FNT: How do you write your songs?
AM: Pen and paper, usually I’ll have a beat, someone ‘ll send me a beat, and I’ll write to that. but with the album Will Sims and I built most of the tracks from scratch together, so we sat in the studio and I’d say to him ” oh i love the beat on this track” or “I love the top line on this track” or whatever it is, and we’d just sit and listen to stuff, but now a days I just jot things all the time, so if I have a lyric idea or chorus idea, I’ll just write it down, and then I’ll go to someone, and go “Hey I wanna write a track about this” and they help me build it.. And I’m trying to learn to produce as well, I don’t want to be a jack of all trades, but I like the idea of being able to just do it all yourself, which is what I’m trying to do with everything else…
FNT: When you’re performing live what’s your favorite song to perform off of the album?
AM: I don’t know, it’s like making me choose a favorite child… I really enjoy performing the drum n bass songs cause that’s kind of closest to my roots and I’ve got Illaman with me and Tenku on the decks and it just reminds me of going out raving, so I suppose the drum n bass tracks are my favorite ones to perform 100%
FNT: You’ve toured in different parts of the world, what’s the biggest difference between crowds in the different countries that you’ve played?
AM: Some crowds are alot more excitable than others, and it depends if you’re performing to people who are out to see you, or are out to see other people, if it’s a festival and they don’t know who you are sometimes it’s harder to win people over, but the thing with us is that we always seem to get them in the end, so it takes us a couple of tracks, but by the end of it the effect seems to be the same wherever we go, usually a mosh pit, which is cool, it doesn’t really happen in dance music, but we seem to be starting a lot of those recently, and I don’t know who’s fault that is, if that’s my fault, Illaman’s fault, it’s one of our faults, but they all seem to get the same reaction in the end, but it takes a while to pummel them into submission…
FNT: You prefer the more intimate underground kind of shows, or do you like the big festivals?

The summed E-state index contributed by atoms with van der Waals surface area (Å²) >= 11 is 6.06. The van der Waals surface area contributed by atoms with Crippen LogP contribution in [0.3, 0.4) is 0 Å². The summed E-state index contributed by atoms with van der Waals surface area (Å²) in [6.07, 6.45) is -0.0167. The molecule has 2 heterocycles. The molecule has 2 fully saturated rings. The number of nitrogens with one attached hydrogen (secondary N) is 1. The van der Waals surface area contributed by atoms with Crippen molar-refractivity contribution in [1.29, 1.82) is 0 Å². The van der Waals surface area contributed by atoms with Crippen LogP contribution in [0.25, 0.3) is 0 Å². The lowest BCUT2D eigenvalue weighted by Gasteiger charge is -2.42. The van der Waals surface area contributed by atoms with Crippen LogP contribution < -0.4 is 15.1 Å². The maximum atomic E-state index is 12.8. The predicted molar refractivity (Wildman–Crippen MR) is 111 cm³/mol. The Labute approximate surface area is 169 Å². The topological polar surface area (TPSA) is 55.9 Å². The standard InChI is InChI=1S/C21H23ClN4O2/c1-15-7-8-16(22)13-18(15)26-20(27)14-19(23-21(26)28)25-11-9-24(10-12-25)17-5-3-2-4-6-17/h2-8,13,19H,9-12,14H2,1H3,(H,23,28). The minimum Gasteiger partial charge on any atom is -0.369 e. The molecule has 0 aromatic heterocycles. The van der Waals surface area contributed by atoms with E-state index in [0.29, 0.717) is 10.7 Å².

AM: We’ve been doing a lot of festivals recently, so I’m preferring that, I’m preferring the whole vibe of it, cause you can go for wonder, have a few drinks, then have some food, and the you get to see the whole culture and stuff like that, I’ve been enjoying that a lot, I feel like we’ve done the club scene for the last few years, so festivals is where it’s at me for me right now..
FNT: Was it challenging for you to gain some acceptance in a mostly male dominant EDM scene?
AM: No, cause I feel like a lot of people try to use that as an excuse, but I think if you’re good at what you’re do, it doesn’t matter if you’re a boy or a girl, you get recognized, and I’m all for power to women and feminism but it has really been my shtick and it’s not something that I subscribe to… if you’re good at what you do, people will know, it doesn’t matter if you’re a boy or girl…
FNT: What would be one piece advice that you would give to artists coming up in the EDM scene?
AM: Write some good music and don’t worry about anything else. Just write music, write good music and make sure your live shows are locked down, and make friends with people that matter, I’m not saying kiss ass but make friends with the people that can help you, and you can help them in turn with your music, so that’d be my advice…
FNT: The UK has been a huge birthing hub for many electronic artists, are there any up and coming artists that you’re aware of, and that you’re into?
AM: A couple of them I’ve worked with already, people like Metrik, Camo & Crooked, Netsky, Zomboy, Fun Case, Predator, P Money I think is wonderful and the Echo… So many grime artists and underground producers that are coming through, and they all seem to have the same aim, and it’s like no one really is worried about what anyone else is doing, everyone’s kind of focused on their own paths, and I think that’s what makes UK artists stand out…